The book consists of 7 chapters and 4 appendices. Chapter 1, “Introduction,” briefly overviews alcoholism and its treatment and presents some staggering numbers. “About 3 in 10 US adults drink at a level that increases their risk for medical, psychiatric, and social problems. Of these heavy drinkers, about 1 in 4 meet the criteria for alcohol abuse or dependence” (p 1). The chapter further explains treatment planning using the ASAM criteria and the purpose of this supplement. Chapter 2, “Role of the ASAM criteria in the treatment of alcohol use disorders,” summarizes the principles embodied in the ASAM criteria, the need for individualized treatment planning, and then explains how to use the ASAM criteria to match patients to treatment. The authors point out that there are 4 models of care—complications-driven treatment; diagnosis, program-driven treatment; individualized, assessment-driven treatment; and outcomes-driven treatment—and that the ASAM criteria play “an integral role in the latter two approaches by providing a multidimensional assessment structure for treatment planning that meets the patient’s assessed needs and improves the prospect for a positive outcome” (p 12). The ASAM assessment dimensions are: 1: Acute intoxication and/or withdrawal potential; 2: Biomedical conditions and complications; 3: Emotional, behavioral, or cognitive conditions and complications; 4: Readiness to change; 5: Relapse/continued use/continued problem potential; and 6: Recovery environment. Unfortunately, most treating professionals probably do not consider all of these dimensions. The large part of this chapter also includes a risk assessment matrix with a large table demonstrating dimensional interactions that can increase or reduce severity and risk. The authors state that the primary goal of the matrix is “to promote improved assessment, treatment planning, and placement of patients with substance use disorders (with or without co-occurring disorders) by adopting a more holistic, multidimensional approach that matches patient’s needs” (p 23). The authors emphasize that the patient’s diagnosis is a necessary but insufficient determinant of service needs and that risk:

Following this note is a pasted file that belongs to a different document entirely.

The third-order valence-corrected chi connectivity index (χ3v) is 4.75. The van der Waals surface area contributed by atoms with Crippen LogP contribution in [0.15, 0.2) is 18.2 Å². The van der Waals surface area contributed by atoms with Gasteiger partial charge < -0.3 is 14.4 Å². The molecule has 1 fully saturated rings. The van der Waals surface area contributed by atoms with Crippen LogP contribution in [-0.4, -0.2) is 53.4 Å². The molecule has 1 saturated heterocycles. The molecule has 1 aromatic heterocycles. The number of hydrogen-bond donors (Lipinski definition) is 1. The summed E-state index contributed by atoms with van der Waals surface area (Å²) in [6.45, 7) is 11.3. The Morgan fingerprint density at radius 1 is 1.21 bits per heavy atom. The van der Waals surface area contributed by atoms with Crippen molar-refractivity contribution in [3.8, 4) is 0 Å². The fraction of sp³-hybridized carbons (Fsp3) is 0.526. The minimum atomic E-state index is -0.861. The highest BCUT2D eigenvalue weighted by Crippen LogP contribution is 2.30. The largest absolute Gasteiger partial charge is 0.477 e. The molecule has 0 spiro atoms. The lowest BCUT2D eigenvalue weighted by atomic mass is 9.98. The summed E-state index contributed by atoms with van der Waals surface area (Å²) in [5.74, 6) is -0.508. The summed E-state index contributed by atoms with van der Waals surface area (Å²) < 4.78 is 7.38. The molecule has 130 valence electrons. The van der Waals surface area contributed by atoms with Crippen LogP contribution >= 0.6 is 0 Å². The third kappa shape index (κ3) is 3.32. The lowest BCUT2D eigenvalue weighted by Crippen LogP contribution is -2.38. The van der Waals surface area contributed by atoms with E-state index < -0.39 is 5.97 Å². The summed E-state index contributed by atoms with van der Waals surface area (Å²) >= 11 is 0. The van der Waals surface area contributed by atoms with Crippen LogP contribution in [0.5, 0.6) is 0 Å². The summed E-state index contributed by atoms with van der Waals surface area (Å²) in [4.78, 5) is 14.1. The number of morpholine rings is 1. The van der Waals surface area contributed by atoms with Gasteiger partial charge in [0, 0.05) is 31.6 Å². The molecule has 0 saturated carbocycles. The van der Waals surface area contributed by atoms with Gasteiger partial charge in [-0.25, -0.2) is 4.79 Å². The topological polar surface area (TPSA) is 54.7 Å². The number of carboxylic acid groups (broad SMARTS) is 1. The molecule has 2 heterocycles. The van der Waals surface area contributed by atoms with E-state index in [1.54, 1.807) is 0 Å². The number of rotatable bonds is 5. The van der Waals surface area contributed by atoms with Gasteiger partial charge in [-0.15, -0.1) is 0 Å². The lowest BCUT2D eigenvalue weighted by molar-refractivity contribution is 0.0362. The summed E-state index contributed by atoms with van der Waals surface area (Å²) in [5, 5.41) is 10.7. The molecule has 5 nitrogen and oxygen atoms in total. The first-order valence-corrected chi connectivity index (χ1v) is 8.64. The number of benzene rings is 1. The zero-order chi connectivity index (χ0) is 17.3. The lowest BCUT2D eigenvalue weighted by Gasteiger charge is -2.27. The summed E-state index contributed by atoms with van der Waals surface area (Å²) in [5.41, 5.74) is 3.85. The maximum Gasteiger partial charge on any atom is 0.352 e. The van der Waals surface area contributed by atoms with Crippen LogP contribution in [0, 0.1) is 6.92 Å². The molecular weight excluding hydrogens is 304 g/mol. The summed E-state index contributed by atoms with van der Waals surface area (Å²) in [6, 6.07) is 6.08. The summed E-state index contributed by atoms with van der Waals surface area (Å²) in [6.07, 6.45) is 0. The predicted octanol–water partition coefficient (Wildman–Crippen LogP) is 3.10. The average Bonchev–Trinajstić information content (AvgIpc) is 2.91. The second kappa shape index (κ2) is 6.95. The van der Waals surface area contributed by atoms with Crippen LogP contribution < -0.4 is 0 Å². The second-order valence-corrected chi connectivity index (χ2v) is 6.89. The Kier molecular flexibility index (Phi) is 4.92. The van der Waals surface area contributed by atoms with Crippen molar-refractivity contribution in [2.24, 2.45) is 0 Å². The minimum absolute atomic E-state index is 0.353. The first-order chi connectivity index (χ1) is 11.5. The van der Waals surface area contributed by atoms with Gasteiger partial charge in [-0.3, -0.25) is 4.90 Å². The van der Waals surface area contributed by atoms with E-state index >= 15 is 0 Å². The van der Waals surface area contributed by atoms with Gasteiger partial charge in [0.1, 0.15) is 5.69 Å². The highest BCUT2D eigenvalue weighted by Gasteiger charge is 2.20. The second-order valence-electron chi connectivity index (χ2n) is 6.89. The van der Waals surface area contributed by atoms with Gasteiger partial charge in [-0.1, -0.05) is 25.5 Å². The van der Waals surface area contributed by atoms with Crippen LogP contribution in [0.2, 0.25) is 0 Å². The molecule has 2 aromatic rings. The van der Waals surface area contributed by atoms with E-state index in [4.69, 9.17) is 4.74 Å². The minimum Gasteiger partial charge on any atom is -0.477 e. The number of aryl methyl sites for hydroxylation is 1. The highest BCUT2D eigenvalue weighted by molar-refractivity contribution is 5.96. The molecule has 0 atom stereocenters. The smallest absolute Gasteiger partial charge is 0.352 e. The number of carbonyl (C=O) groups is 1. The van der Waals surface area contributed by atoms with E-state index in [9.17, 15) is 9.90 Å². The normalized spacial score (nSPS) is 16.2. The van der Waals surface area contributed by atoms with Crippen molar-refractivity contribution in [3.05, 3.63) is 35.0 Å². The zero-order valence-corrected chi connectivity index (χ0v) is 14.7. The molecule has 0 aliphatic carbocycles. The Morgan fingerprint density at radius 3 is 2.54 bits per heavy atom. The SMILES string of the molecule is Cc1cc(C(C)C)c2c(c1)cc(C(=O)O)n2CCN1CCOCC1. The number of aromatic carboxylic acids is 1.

• is multidimensional and bio-psychosocial

  • relates to the patient’s history

  • is expressed in current status

  • involves a degree of change from baseline or premorbid functioning

  • its assessment must integrate the patient’s history, changing situation, and current status.